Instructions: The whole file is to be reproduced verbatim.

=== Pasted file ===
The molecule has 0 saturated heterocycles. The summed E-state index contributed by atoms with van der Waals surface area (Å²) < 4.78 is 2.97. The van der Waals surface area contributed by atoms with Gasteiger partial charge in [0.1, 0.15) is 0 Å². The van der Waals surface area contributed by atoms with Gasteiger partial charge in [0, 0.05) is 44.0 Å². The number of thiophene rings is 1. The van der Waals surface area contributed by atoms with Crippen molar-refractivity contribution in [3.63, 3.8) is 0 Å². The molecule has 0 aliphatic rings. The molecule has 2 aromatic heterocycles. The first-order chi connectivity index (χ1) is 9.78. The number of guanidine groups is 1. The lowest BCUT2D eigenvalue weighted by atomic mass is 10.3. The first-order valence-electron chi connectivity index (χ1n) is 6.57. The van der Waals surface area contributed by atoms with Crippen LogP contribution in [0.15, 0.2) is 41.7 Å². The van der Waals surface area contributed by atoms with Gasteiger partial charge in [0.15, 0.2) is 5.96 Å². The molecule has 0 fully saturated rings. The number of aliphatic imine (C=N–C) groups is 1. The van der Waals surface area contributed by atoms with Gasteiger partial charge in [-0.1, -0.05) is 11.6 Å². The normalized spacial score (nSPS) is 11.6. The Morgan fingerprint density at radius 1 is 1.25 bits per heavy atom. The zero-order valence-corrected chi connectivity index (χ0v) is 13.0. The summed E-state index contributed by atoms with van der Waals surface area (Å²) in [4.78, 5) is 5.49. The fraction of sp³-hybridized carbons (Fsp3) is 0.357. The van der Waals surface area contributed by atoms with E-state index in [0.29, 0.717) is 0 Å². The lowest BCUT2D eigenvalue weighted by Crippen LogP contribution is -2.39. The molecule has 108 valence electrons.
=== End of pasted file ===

The molecule has 0 saturated heterocycles. The summed E-state index contributed by atoms with van der Waals surface area (Å²) < 4.78 is 2.97. The van der Waals surface area contributed by atoms with Gasteiger partial charge in [0.1, 0.15) is 0 Å². The van der Waals surface area contributed by atoms with Gasteiger partial charge in [0, 0.05) is 44.0 Å². The number of thiophene rings is 1. The van der Waals surface area contributed by atoms with Crippen molar-refractivity contribution in [3.63, 3.8) is 0 Å². The molecule has 0 aliphatic rings. The molecule has 2 aromatic heterocycles. The first-order chi connectivity index (χ1) is 9.78. The number of guanidine groups is 1. The lowest BCUT2D eigenvalue weighted by atomic mass is 10.3. The first-order valence-electron chi connectivity index (χ1n) is 6.57. The van der Waals surface area contributed by atoms with Crippen LogP contribution in [0.15, 0.2) is 41.7 Å². The van der Waals surface area contributed by atoms with Gasteiger partial charge in [0.15, 0.2) is 5.96 Å². The molecule has 0 fully saturated rings. The number of aliphatic imine (C=N–C) groups is 1. The van der Waals surface area contributed by atoms with Gasteiger partial charge in [-0.1, -0.05) is 11.6 Å². The normalized spacial score (nSPS) is 11.6. The Morgan fingerprint density at radius 1 is 1.25 bits per heavy atom. The zero-order valence-corrected chi connectivity index (χ0v) is 13.0. The summed E-state index contributed by atoms with van der Waals surface area (Å²) in [4.78, 5) is 5.49. The fraction of sp³-hybridized carbons (Fsp3) is 0.357. The van der Waals surface area contributed by atoms with E-state index in [0.29, 0.717) is 0 Å². The lowest BCUT2D eigenvalue weighted by Crippen LogP contribution is -2.39. The molecule has 108 valence electrons.